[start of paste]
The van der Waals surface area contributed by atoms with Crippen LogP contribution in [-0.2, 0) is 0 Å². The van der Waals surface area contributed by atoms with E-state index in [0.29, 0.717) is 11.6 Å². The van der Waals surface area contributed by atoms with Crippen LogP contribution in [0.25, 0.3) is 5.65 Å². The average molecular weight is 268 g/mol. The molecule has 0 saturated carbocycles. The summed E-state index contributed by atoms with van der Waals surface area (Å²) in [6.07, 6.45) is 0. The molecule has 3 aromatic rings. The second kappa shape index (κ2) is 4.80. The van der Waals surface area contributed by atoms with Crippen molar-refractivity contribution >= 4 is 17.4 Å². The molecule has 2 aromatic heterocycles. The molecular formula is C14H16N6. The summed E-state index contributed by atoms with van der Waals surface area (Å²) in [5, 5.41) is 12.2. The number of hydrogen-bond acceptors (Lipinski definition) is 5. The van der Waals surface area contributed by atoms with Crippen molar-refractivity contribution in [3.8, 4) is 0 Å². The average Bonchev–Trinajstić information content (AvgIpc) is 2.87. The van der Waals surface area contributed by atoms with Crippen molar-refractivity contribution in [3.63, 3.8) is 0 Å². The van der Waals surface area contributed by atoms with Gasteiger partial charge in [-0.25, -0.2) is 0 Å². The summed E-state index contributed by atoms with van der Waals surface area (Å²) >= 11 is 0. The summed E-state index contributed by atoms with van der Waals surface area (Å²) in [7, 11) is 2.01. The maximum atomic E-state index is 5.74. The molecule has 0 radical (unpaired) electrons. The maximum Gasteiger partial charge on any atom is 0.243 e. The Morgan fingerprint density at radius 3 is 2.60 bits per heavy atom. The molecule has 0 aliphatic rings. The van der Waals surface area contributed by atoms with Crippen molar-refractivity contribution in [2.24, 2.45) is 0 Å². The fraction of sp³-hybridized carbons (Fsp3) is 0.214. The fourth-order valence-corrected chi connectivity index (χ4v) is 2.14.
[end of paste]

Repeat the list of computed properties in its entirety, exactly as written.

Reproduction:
The van der Waals surface area contributed by atoms with Crippen LogP contribution in [-0.2, 0) is 0 Å². The van der Waals surface area contributed by atoms with E-state index in [0.29, 0.717) is 11.6 Å². The van der Waals surface area contributed by atoms with Crippen LogP contribution in [0.25, 0.3) is 5.65 Å². The average molecular weight is 268 g/mol. The molecule has 0 saturated carbocycles. The summed E-state index contributed by atoms with van der Waals surface area (Å²) in [6.07, 6.45) is 0. The molecule has 3 aromatic rings. The second kappa shape index (κ2) is 4.80. The van der Waals surface area contributed by atoms with Crippen molar-refractivity contribution >= 4 is 17.4 Å². The molecule has 2 aromatic heterocycles. The molecular formula is C14H16N6. The summed E-state index contributed by atoms with van der Waals surface area (Å²) in [5, 5.41) is 12.2. The number of hydrogen-bond acceptors (Lipinski definition) is 5. The van der Waals surface area contributed by atoms with Crippen molar-refractivity contribution in [3.8, 4) is 0 Å². The average Bonchev–Trinajstić information content (AvgIpc) is 2.87. The van der Waals surface area contributed by atoms with Crippen molar-refractivity contribution in [3.63, 3.8) is 0 Å². The van der Waals surface area contributed by atoms with Gasteiger partial charge in [-0.25, -0.2) is 0 Å². The summed E-state index contributed by atoms with van der Waals surface area (Å²) >= 11 is 0. The summed E-state index contributed by atoms with van der Waals surface area (Å²) in [7, 11) is 2.01. The maximum atomic E-state index is 5.74. The molecule has 0 radical (unpaired) electrons. The maximum Gasteiger partial charge on any atom is 0.243 e. The Morgan fingerprint density at radius 3 is 2.60 bits per heavy atom. The molecule has 0 aliphatic rings. The van der Waals surface area contributed by atoms with Crippen molar-refractivity contribution in [2.24, 2.45) is 0 Å². The fraction of sp³-hybridized carbons (Fsp3) is 0.214. The fourth-order valence-corrected chi connectivity index (χ4v) is 2.14.